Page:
This weekend we headed to the Reindeer Farm near Palmer, Alaska for their Halloween Fun extravaganza. There was no way I was missing this event, since I’ve always envied the fall family festivals my Midwestern family and friends attend. They have a plethora of pumpkin patches to explore, while we are stuck digging through cardboard bins of squash at the local Fred Meyer. (As if I’m not jealous enough that snow pants aren’t a mandatory factor in their Halloween costumes.)
The Reindeer Farm used to market solely to tourists, but lately they’ve been tapping the locals. It’s brilliant. They promised a hay maze, spooky walk, pony rides, pumpkin patch, caramel apples, and more. Sign us up!
So how did it compare to the Midwestern festivals?
I’m pretty sure Alaska wins in the wildlife department. A trip to the reindeer farm would not be complete without a chance to feed the ungulates, which you can’t do most places:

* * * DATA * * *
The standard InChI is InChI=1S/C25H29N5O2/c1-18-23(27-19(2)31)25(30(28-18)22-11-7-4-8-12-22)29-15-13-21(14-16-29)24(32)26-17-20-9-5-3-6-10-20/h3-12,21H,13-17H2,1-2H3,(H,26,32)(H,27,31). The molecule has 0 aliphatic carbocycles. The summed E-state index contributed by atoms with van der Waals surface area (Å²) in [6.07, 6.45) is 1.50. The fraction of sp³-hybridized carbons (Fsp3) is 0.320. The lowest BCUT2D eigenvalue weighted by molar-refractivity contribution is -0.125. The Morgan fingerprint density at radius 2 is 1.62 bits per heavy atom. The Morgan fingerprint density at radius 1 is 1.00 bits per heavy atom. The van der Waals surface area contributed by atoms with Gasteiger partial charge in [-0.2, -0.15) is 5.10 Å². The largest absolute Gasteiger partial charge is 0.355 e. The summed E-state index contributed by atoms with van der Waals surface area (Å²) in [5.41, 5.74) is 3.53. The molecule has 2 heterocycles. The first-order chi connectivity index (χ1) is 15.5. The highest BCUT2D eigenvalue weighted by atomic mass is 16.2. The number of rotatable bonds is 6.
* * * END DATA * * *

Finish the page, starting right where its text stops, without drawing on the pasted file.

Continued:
Speaking of ungulates, Denali the moose had just shed his antlers. We were lucky to encounter him up close, where his massivity was abundantly clear:
The Midwest, however, wins hands-down for the pumpkin patch. Up here the orange gourds were strewn about the field, but they didn’t actually grow in this pasture. Better than Fred Meyer? Yes. But a true pumpkin patch? Not even close.
The Midwest has corn mazes, but the Reindeer Farm folks did a pretty good job creating a hay maze instead. I’d call this one a draw. It started out with a tractor-pulled wagon ride to the hay maze:
The maze looked simple enough when we pulled up, but we genuinely got lost. It probably took us 30 minutes to find our way out of this thing!
Another dead end… ugh!
For scenery, the Reindeer Farm can’t be beat. With Pioneer Peak in the background, it’s simply breathtaking. Stay for sunset and the hairs on your neck will prickle with awe.
Still, I wish we could take the kids to a real pumpkin patch back home. A chaotic fall day with cousins, cocoa, and genuinely haunted houses would be tough to top. I guess the grass is always greener. Or, in this case, the snow is always whiter.